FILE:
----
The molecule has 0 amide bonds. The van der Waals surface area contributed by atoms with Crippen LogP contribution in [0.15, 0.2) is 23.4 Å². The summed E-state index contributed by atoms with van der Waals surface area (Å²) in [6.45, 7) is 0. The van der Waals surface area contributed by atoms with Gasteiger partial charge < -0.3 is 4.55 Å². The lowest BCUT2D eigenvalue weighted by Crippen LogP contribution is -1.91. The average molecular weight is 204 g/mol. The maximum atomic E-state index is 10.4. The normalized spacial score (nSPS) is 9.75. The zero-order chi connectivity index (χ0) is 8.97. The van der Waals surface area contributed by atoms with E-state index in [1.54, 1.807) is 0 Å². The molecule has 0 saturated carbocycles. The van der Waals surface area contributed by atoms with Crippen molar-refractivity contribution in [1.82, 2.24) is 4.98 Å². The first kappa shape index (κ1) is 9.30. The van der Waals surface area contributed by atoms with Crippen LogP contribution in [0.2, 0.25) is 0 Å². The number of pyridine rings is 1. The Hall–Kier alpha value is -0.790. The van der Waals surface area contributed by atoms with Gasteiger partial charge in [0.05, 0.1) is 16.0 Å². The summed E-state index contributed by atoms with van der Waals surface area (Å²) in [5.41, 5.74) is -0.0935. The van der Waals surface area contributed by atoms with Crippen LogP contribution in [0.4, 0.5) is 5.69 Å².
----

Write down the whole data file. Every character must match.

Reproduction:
The molecule has 0 amide bonds. The van der Waals surface area contributed by atoms with Crippen LogP contribution in [0.15, 0.2) is 23.4 Å². The summed E-state index contributed by atoms with van der Waals surface area (Å²) in [6.45, 7) is 0. The van der Waals surface area contributed by atoms with Gasteiger partial charge < -0.3 is 4.55 Å². The lowest BCUT2D eigenvalue weighted by Crippen LogP contribution is -1.91. The average molecular weight is 204 g/mol. The maximum atomic E-state index is 10.4. The normalized spacial score (nSPS) is 9.75. The zero-order chi connectivity index (χ0) is 8.97. The van der Waals surface area contributed by atoms with E-state index in [1.54, 1.807) is 0 Å². The molecule has 0 saturated carbocycles. The van der Waals surface area contributed by atoms with Crippen molar-refractivity contribution in [1.82, 2.24) is 4.98 Å². The first kappa shape index (κ1) is 9.30. The van der Waals surface area contributed by atoms with Crippen LogP contribution in [0.2, 0.25) is 0 Å². The number of pyridine rings is 1. The Hall–Kier alpha value is -0.790. The van der Waals surface area contributed by atoms with Gasteiger partial charge in [0.05, 0.1) is 16.0 Å². The summed E-state index contributed by atoms with van der Waals surface area (Å²) in [5.41, 5.74) is -0.0935. The van der Waals surface area contributed by atoms with Crippen LogP contribution in [0.4, 0.5) is 5.69 Å².